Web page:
Make time to save the pun

Puns are my favorite category of ?troublemakers? when it comes to translating literature. Imagine a poem of only four lines, but with as many as two puns.

It?s not so easy to write such a poem. You probably know this if you write them yourself. However, Bozena Boba-Dyga has managed just that. I would like to present you with this poem and describe the struggle of translating it. The poem and its translation read as follows:
jest noc, cicha
it?s night, silent night
tylko zegar
only the clock
chodzi od ściany do ściany
is running from wall-to-wall
a serce bije
and the heart _______
As can be seen, the last word of the translation is left unwritten. This was done on purpose so as not to lay down all the cards on the table before the play.
The first, and maybe most striking, difference between the original and its translation is between Polish and English clocks. The clocks in Poland ?go? (?chodza?) while in England clocks ?run.? No one knows why English clocks work harder than those in Poland, but it?s a matter of fact that they do. Consequently, the clock in the original poem is somewhat slower from its English counterpart. One could argue that it makes the night in the original Polish version even quieter than that in the English translation. Well, if the English want their clocks to run, they have to come to terms with the fact that it makes life noisier!
Let us now analyze the puns from Bozena Boba-Dyga?s poem. The first pun is in adding ?from wall-to-wall? to the running of the clock. The literal meaning has been assigned to the function of the clock and we can now see it going or running (depending on the perspective taken: Polish or English) from one wall to another.  It?s running and showing the time (we can hear a tick-tock in our heads) but in Boba-Dyga?s poem it?s also running from wall to wall (can you hear a ?wall-wall? as the clock runs from one wall to the other?) It appears to me that the addition of ?from wall-to-wall? strengthens the effect of the steadiness with which the clock is running in the poem. The poet has shown us that the clock can run not only in time, but it can also do it in space: wall-wall, wall-wall.
Another hidden pun is connected with the omitted word. The original could be translated into English as ?and the heart beats,? but then there would be no pun in the English translation. In Polish the word for ?to beat? (?bić?) is used for the beating of the heart as well as for the clock?s striking a particular hour. Unfortunately, it?s not so in English, in which hearts beat and clocks strike. As any persevering translator, I searched my memory hoping that there might be a word in English, which would express both meanings at the same time. Nothing came to mind, so I decided to consult my dictionaries — again, nothing. I searched on the Internet hoping that maybe hearts can strike in English. They can?t — at least, not in the same sense. After spending a couple of hours thinking of and searching for an appropriate equivalent, I decided to do the only reasonable thing left to do and took a break.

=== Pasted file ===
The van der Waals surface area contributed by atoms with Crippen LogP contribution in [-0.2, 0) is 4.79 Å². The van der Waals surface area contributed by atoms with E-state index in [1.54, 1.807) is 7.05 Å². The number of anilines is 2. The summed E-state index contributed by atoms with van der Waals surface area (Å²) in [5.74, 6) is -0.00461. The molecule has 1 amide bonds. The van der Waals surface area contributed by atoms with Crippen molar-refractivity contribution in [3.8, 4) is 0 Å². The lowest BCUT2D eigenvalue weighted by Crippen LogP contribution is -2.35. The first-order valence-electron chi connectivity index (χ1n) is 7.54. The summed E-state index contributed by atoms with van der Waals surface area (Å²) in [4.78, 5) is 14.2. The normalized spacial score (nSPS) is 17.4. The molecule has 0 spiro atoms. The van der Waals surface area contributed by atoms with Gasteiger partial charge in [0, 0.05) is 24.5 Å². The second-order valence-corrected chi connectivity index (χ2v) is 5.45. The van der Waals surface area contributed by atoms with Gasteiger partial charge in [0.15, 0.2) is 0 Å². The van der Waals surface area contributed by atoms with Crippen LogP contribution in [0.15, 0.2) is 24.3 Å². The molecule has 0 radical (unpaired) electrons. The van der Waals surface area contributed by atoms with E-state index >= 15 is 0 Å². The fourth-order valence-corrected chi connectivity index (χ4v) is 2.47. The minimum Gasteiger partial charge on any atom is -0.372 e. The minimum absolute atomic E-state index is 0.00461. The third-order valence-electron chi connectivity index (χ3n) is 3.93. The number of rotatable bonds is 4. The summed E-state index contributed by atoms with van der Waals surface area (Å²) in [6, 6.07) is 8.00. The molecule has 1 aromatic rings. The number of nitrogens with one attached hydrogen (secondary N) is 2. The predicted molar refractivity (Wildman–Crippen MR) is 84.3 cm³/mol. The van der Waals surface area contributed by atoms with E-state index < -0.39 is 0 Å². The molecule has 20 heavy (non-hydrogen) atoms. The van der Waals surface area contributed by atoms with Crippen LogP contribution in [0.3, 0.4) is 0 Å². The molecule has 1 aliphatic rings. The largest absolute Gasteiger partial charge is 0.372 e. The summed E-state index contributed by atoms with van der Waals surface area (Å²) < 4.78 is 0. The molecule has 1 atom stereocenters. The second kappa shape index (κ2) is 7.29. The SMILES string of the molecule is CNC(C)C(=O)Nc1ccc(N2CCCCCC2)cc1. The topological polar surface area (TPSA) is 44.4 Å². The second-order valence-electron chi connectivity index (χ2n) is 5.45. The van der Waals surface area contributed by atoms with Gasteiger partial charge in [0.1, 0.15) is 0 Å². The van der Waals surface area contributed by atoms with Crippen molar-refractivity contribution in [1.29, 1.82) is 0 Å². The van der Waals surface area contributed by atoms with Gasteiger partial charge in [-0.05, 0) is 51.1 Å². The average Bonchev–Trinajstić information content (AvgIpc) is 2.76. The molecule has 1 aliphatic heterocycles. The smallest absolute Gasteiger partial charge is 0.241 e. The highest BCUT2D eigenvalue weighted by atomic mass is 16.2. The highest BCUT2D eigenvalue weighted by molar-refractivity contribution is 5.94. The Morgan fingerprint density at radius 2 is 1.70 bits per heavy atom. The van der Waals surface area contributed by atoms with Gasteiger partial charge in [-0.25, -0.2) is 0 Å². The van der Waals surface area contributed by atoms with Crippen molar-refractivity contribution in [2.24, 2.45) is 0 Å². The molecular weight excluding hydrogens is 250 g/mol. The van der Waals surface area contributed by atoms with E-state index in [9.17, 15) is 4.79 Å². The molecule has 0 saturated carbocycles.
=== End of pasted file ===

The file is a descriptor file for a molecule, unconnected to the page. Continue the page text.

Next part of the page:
During the following days, I couldn?t help thinking about a possible word which could save the pun — all in vain. I concluded that the poem was untranslatable. This wasn?t easy to accept as my admiration of the poem made me want the translation to convey the original meaning as accurately as possible. Finally, it seemed best to leave ?and the heart beats? in the final line and for the author to decide whether to include the translation into her next volume of poems or not.
When later writing an article about this poem, it occurred to me; why not call my English friend and ask him what he thinks? He may have some English words of wisdom to share with me. This turned out to be the best thing to do. After explaining the problem, he asked me to read the poem a couple of times. After some thought, he suggested saying, ?and the heart is keepings time,? since ?to keep time? means ?to show time,? as well as ?to tap the rhythm.?
The latter meaning of the phrase allows us to use it in this poem since keeping rhythm is a characteristic feature of both hearts and clocks. In fact, I wanted to find the word which would incorporate the meaning of the clock?s striking and the heart?s beating. Obviously the phrase, ?the heart is keeping time? can be used with ?heart? in the sense of the heart?s beating. Still, if we use it to refer to ?clock? it has a broader meaning than the sole striking of particular hours — namely it means keeping general time. However, it?s self-evident that striking particular hours takes place when the clock keeps time.
Of course, there are clocks which don?t strike hours at all, but the one from the poem does.  So, fortunately, the meaning of the clock?s striking is included in the phrase ?to keep time? as far as clocks are concerned.
When there is no one-to-one equivalent the translator has to try to find a way to solve this problem. One possibility is to compensate for the absence of equivalent meanings. Fortunately, this time we?ve found the phrase to save the pun.
I would like to thank the English people who come to Poland and for their willingness to help those who try to make a living out of their own passion for the English language and poetry.

One thought on “Make time to save the pun

  • July 19, 2012 at 6:27 am

    I’m not sure if you already thought of the word ‘tick’ for your translation. In informal (American) English, both clocks and hearts can tick (as in the slang term ‘ticker’ for heart). I know that ticking does not convey the same sense as striking for a clock, but it might make the pun work.


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